Medical AI testing is unsafe, but addressing hidden stratification may be a way to prevent harm, without upending the current regulatory environment.
I discuss a piece of medical AI research that has not received much attention, but actually did a proper clinical trial!
For the first time ever AI systems can directly harm patients. Are we doing enough to prevent a medical AI tragedy, the equivalent of a thalidomide event?
Humans explain their decisions with words. In our latest work, we suggest AI systems should do the same.
I just wanted to do a quick follow up to my recent blog post, which discussed the performance metrics I think might be appropriate for use in medical AI studies. One thing I didn't cover was the reason we might want to use multiple metrics, or the philosophy behind choosing the ones I did. So today, … Continue reading The philosophical argument for using ROC curves
2017 was cool. Medical AI progressed apace, the AI community grew up some and got a bit creative, and I made some predictions that mostly held up to vague scrutiny.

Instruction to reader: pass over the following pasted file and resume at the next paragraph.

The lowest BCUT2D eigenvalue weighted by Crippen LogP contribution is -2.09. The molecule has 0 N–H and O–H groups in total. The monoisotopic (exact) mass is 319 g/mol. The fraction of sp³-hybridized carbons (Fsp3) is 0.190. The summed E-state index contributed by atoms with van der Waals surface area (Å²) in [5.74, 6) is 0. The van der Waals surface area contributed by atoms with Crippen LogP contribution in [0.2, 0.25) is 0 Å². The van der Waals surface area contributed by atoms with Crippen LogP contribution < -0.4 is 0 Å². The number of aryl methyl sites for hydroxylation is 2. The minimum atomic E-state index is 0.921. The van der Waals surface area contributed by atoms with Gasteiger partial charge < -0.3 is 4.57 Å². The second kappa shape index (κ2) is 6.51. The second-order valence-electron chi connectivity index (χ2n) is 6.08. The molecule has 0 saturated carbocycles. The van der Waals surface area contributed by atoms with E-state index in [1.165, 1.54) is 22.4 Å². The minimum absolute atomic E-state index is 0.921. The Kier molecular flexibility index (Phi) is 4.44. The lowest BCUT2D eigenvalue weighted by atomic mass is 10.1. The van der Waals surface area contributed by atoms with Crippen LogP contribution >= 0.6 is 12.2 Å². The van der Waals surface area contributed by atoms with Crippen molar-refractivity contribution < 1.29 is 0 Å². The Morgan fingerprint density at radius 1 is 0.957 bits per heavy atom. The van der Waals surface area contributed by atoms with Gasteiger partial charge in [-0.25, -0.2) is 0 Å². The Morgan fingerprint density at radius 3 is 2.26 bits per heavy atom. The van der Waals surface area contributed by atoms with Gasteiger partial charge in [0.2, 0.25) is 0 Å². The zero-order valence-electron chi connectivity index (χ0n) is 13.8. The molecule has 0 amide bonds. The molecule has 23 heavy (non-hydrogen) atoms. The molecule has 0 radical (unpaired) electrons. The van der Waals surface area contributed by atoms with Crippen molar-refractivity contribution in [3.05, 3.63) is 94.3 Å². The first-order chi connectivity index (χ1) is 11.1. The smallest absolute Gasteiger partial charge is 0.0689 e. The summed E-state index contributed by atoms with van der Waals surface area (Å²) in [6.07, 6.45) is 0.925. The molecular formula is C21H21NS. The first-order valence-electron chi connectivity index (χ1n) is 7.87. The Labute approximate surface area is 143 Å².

Today I want to look at two papers which tell us something very useful about medical AI, particularly if we are trying to predict the future of medicine.
In a recent blogpost I explored how to critically read medical artificial intelligence research, focusing on the relevance of these experiments to clinical practice. It has since struck me that we don't have a simple, clear way to discuss the idea that some studies are still a still a long way off use in the clinics, and others … Continue reading The three phases of medical AI trials